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A German court on Tuesday said it had dropped a case against a 96-year-old former medical orderly at the Auschwitz death camp because he suffers from dementia, ending one of the last high-profile Nazi prosecutions. Wheelchair-bound Hubert Zafke had faced 3,681 counts of being an accessory to murder at the concentration camp in Nazi-occupied Poland.

The decision to end the proceedings was widely expected after prosecutors last month said the accused was unfit for trial and the case should be dismissed. The move nevertheless sparked a furious reaction from victims' representatives, who said repeated delays in the proceedings had robbed them of a final chance for "late justice". Concerns over Zafke's mental and physical health had led to repeated postponements of his trial, which began in February 2016 in the northeastern lakeside town of Neubrandenburg.

"Because of his dementia he is no longer capable of following a trial," court spokesman Carl Christian Deutsch said in a statement. Two independent psychiatrists had confirmed the diagnosis, finding that Zafke was incapable of following a discussion or retaining information "for more than a few minutes", he added.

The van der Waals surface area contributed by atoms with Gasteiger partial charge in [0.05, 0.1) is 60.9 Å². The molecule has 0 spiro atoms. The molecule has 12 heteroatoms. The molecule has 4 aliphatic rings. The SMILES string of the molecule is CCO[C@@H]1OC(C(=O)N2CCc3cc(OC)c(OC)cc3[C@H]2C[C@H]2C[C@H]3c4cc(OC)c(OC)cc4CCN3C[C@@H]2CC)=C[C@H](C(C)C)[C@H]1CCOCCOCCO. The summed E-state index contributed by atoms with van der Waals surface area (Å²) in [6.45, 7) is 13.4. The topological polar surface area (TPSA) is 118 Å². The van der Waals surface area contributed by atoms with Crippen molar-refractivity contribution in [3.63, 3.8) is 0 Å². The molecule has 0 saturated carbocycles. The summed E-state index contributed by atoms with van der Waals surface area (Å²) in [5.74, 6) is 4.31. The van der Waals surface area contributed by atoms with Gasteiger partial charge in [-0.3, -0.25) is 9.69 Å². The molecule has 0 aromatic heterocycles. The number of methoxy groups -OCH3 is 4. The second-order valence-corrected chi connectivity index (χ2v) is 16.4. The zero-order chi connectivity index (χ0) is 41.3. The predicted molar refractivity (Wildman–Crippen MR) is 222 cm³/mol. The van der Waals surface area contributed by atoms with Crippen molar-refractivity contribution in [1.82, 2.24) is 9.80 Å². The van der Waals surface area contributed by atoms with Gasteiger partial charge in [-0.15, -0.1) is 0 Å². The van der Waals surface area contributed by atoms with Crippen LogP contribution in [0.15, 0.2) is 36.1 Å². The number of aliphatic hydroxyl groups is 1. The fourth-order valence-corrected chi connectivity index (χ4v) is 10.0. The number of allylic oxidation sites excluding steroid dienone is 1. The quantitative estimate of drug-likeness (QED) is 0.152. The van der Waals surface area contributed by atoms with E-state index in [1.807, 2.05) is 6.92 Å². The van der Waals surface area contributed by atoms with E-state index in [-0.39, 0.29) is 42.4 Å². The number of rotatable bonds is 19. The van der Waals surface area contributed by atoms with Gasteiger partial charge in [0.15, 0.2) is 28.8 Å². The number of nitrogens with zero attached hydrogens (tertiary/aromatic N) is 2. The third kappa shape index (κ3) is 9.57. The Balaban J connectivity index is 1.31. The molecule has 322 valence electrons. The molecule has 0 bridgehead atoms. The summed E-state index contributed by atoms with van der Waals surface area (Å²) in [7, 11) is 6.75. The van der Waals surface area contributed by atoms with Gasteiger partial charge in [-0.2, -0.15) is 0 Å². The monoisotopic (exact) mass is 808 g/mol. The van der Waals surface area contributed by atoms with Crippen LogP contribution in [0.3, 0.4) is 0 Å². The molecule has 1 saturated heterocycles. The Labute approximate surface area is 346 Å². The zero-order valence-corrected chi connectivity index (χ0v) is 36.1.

The charges against Zafke focused on a one-month period in 1944 when 14 trains carrying prisoners - including the Jewish teenage diarist Anne Frank - arrived at Auschwitz-Birkenau. Frank, who arrived in Auschwitz with her parents and sister, was later transferred to another camp, Bergen-Belsen, where she died in March 1945, just two months before the Nazis were defeated.



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